The transition period (3 weeks before and after calving) of high-yielding dairy cows is commonly characterized by the occurrence of high disease rates, and represents the most critical phase in the production cycle. Around calving, cows usually develop a systemic inflammatory response with no signs of infections, and show lower dry matter intake and energy efficiency, as well as distinct changes of carbohydrate and fat metabolism, impaired liver capacity to metabolize the fatty acids and increased risk of liver lipidosis. The acute phase response is evident in terms of both positive (APP+: i.e. haptoglobin, ceruloplasmin, Serum Amyloid A) and negative (APP-: i.e. albumin, paraoxonase, “carriers” of vitamins and hormones, lipoproteins) acute phase proteins. The raise of APP+ synthesis in the liver partly competes with the usual synthesis of liver proteins (APP- response), which contributes – along with early metabolic and tissue distribution losses– to lower levels of such proteins, and therefore to reduced liver functions and ensuing systemic repercussions. Interestingly, cows with a severe acute phase reaction after calving period show reduced feed intake even before calving. Cows classified according to APP- levels after calving show a clear relationship with performance (i.e. cows with lower levels and/or slower recovery of APP- produce less milk and are less fertile). The above changes take place in the framework of a clear inflammatory cytokine response, distinct signs of immunosuppression and a generalized rise of intra- and extra-cellular Heat Shock Protein (HSP) 72kDa. An important role of cytokines is also demonstrated by the clear worsening of inflammatory and metabolic responses following administration of interferon alpha. The above changes start in the late pregnancy period in terms of a clear interleukin-6 (IL-6) and ceruloplasmin (APP+) response. Moreover, cows that suffer from high inflammatory conditions at the beginning of lactation show a lower energy efficiency, which is accounted for by a likely increase of the energy cost for the immune response. Interestingly, attempts to reduce inflammation around calving in apparently healthy animals by oral acetylsalicylate administration resulted in earlier resumption of liver protein synthesis (APP-) during the first month of lactation and improved performance (milk yield and fertility). Altogether, these results confirm the impact of inflammation on health and performances in dairy cows and the related consequences in terms of culling risk. The reasons for a high frequency of inflammatory response around calving in the absence of infections remain obscure. The most likely explanation is the presence of subclinical phenomena and/or different ill-defined components (i.e. genetic, epigenetic, nutritional) among high-yielding dairy cattle. In this respect, circumstantial evidence in the authors’ labs on thousands of cow serum samples showed that high-yielding Frisian dairy cows present much lower serum lisozyme contents compared with other dairy and beef cattle breeds; also, the lower lisozyme contents in lactating Frisian cows go along in our experience with inflammatory signs like high peripheral blood granulocyte counts, monocytosis and low albumin/globulin ratios. A role of lysozyme in the homeostatic regulation of the inflammatory response was actually confirmed in vitro. Therefore, the lack of an adequate homeostatic control over an otherwise innocuous inflammatory response to pregnancy and lactation onset could give rise to an early APP+ response; in turn, this might be conducive to the serious APP- response after calving, which is definitely a negative prognostic event for disease occurrence.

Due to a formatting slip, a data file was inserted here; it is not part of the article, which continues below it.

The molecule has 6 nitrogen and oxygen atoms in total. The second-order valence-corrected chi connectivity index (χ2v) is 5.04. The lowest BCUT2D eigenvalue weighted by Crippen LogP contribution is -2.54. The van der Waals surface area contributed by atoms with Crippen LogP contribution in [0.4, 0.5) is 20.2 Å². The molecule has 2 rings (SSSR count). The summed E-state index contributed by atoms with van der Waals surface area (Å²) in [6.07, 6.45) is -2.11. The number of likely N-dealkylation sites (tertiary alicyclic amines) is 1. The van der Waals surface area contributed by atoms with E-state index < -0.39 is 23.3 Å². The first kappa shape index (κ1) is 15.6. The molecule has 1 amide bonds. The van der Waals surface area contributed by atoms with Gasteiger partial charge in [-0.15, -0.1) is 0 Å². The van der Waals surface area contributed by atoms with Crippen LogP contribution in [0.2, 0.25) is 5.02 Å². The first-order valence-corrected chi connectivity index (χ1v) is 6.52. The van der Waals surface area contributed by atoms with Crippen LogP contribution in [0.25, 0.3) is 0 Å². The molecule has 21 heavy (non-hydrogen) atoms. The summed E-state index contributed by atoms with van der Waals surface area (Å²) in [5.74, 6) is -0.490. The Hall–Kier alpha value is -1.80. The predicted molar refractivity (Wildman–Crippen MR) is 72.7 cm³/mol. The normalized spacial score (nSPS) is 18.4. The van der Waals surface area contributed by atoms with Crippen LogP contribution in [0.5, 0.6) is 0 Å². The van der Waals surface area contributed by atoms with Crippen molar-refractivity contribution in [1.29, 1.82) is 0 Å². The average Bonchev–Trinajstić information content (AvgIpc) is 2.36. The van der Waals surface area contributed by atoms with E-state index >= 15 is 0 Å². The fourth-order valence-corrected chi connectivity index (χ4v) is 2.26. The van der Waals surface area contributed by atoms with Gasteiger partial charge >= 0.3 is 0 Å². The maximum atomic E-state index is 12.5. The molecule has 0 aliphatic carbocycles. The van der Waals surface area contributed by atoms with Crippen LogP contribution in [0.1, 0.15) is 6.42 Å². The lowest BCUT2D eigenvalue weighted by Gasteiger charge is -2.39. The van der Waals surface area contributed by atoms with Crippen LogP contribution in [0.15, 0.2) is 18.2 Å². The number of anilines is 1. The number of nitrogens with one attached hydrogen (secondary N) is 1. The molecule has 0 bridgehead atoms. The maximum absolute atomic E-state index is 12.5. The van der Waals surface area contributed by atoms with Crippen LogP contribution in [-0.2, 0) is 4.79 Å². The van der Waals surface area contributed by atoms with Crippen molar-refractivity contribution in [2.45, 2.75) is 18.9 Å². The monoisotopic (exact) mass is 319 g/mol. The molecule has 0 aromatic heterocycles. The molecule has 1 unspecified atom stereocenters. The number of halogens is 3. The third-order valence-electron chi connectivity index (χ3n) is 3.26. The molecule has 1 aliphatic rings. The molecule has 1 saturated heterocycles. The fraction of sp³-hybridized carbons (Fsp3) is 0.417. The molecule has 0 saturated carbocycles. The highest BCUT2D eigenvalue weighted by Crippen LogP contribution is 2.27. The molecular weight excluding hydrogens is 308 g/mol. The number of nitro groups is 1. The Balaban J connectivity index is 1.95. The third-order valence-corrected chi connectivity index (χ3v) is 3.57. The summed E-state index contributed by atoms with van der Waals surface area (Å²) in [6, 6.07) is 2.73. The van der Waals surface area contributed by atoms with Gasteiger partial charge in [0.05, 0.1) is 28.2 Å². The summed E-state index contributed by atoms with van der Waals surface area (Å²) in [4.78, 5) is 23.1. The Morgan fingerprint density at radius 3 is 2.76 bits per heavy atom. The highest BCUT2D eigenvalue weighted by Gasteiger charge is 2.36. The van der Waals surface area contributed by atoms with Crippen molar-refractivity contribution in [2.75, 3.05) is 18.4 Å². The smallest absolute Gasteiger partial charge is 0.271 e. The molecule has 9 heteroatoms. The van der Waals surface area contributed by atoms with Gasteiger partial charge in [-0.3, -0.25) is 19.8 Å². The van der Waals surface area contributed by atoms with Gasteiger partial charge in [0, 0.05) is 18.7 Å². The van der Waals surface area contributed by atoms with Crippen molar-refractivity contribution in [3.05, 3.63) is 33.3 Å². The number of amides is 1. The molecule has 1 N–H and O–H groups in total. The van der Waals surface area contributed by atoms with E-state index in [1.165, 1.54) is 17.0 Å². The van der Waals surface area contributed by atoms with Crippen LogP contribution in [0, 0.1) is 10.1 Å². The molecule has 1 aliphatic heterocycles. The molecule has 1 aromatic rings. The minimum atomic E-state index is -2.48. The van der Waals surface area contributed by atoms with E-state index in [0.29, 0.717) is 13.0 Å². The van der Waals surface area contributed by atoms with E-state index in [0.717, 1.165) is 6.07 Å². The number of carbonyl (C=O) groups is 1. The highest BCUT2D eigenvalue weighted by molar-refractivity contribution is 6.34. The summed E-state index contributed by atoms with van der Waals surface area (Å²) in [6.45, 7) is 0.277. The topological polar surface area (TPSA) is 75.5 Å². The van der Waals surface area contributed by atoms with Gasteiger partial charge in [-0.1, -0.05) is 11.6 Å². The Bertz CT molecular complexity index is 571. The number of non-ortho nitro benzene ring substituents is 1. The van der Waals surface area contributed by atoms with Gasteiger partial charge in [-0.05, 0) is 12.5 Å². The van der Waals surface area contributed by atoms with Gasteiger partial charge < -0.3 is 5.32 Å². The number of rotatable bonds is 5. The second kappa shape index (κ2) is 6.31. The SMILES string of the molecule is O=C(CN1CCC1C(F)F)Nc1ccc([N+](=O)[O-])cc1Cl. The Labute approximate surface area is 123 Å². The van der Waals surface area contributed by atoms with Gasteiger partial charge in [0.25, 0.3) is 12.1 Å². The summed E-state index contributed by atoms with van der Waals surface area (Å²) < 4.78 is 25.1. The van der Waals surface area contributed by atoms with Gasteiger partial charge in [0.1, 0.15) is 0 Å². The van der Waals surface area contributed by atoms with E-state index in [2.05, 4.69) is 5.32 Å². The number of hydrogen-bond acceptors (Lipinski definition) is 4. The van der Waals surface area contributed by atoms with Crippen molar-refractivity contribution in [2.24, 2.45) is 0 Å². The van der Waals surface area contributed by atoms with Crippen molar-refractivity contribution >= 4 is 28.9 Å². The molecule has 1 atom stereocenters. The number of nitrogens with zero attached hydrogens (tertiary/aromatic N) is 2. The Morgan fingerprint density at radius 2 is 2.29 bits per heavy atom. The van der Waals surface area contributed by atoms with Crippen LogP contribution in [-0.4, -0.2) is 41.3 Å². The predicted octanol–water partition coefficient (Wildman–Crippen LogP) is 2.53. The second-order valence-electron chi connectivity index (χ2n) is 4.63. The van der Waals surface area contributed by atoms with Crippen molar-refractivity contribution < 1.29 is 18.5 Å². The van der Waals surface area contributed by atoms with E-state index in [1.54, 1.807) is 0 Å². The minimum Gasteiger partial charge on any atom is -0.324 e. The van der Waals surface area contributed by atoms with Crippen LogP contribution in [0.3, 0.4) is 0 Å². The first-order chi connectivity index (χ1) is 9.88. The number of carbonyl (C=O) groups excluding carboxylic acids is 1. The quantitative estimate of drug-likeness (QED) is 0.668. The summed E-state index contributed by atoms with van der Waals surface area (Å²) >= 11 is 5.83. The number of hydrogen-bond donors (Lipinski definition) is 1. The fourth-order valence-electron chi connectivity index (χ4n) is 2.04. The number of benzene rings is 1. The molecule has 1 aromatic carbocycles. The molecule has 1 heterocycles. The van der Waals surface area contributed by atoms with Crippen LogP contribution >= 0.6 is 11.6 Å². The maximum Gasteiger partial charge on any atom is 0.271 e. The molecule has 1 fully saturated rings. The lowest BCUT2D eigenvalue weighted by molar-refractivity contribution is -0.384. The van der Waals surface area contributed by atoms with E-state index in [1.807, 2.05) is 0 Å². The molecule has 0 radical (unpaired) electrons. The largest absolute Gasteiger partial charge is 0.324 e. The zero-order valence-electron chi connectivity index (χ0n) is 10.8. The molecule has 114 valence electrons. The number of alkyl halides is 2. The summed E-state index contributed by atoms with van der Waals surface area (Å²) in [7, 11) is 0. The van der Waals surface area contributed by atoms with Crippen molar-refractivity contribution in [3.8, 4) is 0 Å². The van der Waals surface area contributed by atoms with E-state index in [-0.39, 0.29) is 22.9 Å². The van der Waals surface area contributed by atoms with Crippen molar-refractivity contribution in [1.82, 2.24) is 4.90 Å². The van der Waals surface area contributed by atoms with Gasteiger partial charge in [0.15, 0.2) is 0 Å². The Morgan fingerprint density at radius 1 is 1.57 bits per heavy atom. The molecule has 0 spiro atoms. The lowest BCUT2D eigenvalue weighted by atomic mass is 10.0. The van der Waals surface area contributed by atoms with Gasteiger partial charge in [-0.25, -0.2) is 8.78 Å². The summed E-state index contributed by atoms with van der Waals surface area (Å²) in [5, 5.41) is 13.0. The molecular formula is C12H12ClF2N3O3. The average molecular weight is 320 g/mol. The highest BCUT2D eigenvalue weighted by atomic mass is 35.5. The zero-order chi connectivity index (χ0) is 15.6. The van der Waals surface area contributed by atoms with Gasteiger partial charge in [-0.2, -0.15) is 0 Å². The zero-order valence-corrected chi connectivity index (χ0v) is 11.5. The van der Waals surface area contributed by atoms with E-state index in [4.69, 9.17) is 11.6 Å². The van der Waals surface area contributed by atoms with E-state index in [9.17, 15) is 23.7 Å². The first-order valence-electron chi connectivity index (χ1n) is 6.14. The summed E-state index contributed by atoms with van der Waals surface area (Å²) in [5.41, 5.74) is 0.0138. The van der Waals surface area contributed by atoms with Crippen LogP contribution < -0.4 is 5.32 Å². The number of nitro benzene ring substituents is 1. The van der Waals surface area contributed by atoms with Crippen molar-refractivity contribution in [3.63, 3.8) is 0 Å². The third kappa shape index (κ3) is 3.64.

|Titolo della pubblicazione ospite||Acute Phase Proteins as early non-specific biomarkers of human and veterinary diseases|
|Numero di pagine||26|
|Stato di pubblicazione||Pubblicato - 2011|
- transition period